HONG KONG, Oct 27 (Reuters) – Global hedge funds are moving to set up shop in India, a market long shunned by international investors, attracted by its growing depth and liquidity and investment in China. Attracted by its emergence as an alternative to. ,Thank you for reading this post, don't forget to subscribe!
Singapore-based multi-strategy hedge funds Diamon Asia Capital and Citadel Securities are among the funds and securities brokers that are entering a market in which they had small investments in the past, through tax issues and short-selling. Were concerned about their ability to hedge investments.
Dimon, which currently manages about $2 billion in assets, is applying for an investment advisor license and opening an office in Mumbai.
“Traditionally, the main drivers of performance for our equities business have been Greater China and Japan,” said Mark Wong, co-CEO of Dimon.
“But over the last 12 to 24 months, India has become a significant contributor to the overall portfolio in terms of returns and risk appetite.”
Some funds highlight India’s economic opportunity, rich pool of local talent and stable regulatory environment, while the surge in trading volumes has also made it easier to hedge positions or pursue specific long-short equity strategies.
India’s stock market valuation has doubled in just three years to reach $3.8 trillion in September, and that depth is enabling it to take China’s place in global portfolios as investors flee mainland markets.
Prashant Kothari, senior investment manager at Pictet Asset Management, explains how Indian equities have received nearly $6 billion of foreign inflows so far this year, representing more than half of the total net inflows into global equities.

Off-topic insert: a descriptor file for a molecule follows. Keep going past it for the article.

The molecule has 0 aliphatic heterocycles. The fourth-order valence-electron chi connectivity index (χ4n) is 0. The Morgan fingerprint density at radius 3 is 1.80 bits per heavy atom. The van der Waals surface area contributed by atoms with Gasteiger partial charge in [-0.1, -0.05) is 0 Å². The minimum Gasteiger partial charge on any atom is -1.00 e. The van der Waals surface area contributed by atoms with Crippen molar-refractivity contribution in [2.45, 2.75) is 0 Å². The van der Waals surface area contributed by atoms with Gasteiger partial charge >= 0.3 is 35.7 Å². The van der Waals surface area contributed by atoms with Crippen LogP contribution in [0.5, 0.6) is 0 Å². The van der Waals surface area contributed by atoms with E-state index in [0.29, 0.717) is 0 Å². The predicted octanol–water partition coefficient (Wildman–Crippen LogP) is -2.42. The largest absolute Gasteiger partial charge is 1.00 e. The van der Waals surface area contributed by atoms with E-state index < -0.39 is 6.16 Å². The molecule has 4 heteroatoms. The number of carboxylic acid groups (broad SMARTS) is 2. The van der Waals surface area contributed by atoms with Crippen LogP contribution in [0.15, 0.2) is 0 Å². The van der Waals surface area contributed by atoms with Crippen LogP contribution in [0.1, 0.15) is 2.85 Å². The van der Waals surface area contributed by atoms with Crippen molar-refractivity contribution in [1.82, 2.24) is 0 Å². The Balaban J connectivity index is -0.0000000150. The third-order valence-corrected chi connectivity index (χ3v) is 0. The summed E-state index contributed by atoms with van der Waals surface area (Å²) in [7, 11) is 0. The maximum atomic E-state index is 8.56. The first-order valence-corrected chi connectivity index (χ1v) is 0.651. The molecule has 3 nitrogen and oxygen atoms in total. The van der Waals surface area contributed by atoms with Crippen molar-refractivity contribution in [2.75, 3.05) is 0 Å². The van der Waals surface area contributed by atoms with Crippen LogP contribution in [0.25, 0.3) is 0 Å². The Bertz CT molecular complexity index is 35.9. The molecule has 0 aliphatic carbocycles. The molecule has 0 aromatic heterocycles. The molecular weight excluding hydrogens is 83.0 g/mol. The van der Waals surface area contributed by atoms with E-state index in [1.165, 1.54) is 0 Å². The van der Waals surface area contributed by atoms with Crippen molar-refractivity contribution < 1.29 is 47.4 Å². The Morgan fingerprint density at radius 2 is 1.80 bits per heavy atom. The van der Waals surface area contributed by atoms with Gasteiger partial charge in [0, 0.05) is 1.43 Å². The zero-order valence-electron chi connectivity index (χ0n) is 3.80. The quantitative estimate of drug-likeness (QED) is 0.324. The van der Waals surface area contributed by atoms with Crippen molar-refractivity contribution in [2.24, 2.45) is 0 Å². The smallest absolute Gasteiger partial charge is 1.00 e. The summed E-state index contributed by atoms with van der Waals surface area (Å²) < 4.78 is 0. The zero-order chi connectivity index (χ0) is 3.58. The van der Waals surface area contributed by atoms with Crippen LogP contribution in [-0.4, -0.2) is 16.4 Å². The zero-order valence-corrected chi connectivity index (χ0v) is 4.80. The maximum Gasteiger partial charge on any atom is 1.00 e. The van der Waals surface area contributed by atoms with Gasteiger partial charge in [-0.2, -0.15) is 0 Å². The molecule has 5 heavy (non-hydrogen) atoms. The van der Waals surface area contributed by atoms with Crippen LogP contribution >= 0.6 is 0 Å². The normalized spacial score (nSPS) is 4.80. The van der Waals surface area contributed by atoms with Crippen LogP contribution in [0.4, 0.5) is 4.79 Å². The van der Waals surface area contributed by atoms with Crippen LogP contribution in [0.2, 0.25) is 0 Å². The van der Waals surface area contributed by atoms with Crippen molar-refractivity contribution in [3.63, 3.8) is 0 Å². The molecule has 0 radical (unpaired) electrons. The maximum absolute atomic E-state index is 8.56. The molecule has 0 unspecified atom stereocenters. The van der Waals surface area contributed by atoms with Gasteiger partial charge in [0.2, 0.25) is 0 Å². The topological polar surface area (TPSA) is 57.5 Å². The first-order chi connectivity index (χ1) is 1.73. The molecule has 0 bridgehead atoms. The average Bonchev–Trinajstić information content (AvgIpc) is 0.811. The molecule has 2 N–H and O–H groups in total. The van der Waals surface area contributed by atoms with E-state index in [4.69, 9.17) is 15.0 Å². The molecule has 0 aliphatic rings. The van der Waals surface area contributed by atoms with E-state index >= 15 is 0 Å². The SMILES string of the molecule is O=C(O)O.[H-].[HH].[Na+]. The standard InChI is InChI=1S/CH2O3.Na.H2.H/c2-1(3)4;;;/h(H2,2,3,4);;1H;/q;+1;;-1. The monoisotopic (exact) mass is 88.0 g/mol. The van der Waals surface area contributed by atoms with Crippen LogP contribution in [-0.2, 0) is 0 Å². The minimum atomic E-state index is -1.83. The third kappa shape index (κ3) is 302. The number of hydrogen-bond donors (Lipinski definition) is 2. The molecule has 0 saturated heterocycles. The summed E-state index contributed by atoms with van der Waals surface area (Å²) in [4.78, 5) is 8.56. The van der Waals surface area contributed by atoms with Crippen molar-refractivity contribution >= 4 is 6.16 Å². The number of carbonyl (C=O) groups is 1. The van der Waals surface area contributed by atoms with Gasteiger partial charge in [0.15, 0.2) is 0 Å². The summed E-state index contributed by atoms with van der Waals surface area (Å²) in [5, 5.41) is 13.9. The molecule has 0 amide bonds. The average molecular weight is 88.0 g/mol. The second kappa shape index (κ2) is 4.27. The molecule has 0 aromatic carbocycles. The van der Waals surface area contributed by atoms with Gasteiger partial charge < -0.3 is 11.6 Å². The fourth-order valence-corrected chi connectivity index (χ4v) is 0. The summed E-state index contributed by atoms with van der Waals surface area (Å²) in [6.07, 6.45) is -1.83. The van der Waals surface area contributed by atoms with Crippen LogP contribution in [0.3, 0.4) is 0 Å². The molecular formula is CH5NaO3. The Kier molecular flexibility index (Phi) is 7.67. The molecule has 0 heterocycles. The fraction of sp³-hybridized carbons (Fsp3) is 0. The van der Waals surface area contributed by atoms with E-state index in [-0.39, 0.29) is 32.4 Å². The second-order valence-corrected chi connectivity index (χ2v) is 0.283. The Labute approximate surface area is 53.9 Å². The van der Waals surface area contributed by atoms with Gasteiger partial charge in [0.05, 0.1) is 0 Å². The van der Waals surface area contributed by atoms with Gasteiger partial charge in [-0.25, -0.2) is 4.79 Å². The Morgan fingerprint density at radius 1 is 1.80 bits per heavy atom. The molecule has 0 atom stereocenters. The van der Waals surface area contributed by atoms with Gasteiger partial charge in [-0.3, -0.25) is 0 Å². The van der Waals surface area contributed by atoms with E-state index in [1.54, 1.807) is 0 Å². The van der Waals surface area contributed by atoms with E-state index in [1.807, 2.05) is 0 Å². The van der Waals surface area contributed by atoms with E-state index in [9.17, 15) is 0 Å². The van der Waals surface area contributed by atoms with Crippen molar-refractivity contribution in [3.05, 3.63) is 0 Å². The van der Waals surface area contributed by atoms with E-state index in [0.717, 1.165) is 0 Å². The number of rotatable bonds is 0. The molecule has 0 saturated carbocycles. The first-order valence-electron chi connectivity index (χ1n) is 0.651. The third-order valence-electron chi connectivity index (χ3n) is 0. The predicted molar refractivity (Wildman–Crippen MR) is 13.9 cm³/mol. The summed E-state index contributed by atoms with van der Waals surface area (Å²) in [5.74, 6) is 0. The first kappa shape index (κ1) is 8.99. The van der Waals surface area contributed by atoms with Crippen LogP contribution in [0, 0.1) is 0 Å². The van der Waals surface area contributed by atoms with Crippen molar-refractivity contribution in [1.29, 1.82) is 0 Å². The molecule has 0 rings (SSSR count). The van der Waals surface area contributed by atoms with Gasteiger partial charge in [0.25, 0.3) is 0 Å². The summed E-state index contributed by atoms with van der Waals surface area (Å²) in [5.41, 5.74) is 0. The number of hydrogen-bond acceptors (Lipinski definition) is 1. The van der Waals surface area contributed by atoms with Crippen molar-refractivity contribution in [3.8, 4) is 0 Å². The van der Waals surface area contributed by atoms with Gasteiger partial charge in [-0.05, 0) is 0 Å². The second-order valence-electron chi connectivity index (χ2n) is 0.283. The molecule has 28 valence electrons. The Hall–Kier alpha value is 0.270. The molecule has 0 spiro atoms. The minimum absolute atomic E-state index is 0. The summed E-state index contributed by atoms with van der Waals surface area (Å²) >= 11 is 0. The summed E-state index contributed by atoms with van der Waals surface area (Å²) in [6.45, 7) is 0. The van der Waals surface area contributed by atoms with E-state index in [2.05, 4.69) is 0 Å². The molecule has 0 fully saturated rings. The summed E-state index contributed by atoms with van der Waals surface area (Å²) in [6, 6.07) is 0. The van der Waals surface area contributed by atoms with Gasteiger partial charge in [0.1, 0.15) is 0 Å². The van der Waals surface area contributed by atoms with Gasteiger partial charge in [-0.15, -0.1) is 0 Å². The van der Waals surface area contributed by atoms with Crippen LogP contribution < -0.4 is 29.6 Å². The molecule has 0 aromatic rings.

He said sectors like energy, defence, technology and pharmaceuticals will continue to benefit.
Sachin Kewalramani, portfolio manager and head of Asia fundamental equities at hedge fund Citadel, said the company is looking to hire more investment professionals and engineers from India for its international equities team.
“All ingredients are present in the market to attract substantial investment,” he said.
Citadel Securities, Citadel’s market-making arm, is also expanding rapidly in India, and has a local team of 10 in Gurugram, where it opened last year.
Quants and Stock-Pickers
Apart from stock pickers, funds with quantitative strategies are also coming to India.
Gao Capital, a multi-strategy hedge fund based in Singapore with about $100 million under management, is setting up the four-year-old local private equity strategy as well as the infrastructure for derivatives trading in the market.
“There has been a tremendous increase in volumes since COVID, so it has become a situation where there is enough volume to support market neutral quantitative trading, which we see a real opportunity,” said Chaowei Yak, CEO of Gao. “
Yaak said they were in the process of opening an office in Bengaluru under the supervision of an Indian-origin co-founder.
Large global quant funds, such as New York-headquartered Tower Research and Amsterdam-headquartered Optiver, are also expanding in India, according to industry sources familiar with the matter and LinkedIn job advertisements.
“We are excited by the business opportunities in India, the long-term potential of the market and economy, the tremendous source of talent and the stable governance and regulatory environment,” an Optiver spokesperson said.
The tower did not respond to Reuters’ questions.
Dimon’s Wong said the new office in Mumbai will make it easier for analysts to be closer to the companies they cover. Yet he also said it is still “not easy to transport” in India due to regulatory requirements, taxation and liquidity challenges.
Those challenges remain a hurdle for some funds.
“There have been a lot of changes in India over the last few years as far as tax changes and shorting rules go, this was not something we were very comfortable with,” said Patrick Ghaly, managing partner at hedge fund advisory firm Sussex Partners. Felt comfortable.” ,
Very few managers across Asia have made money in India, Ghaly said. “Yet they are still holding on because of the idea that this is a growing market and economy.”
Reporting by Xie Yu and Summer Jane in Hong Kong, Editing by Vidya Ranganathan and Lincoln Feast
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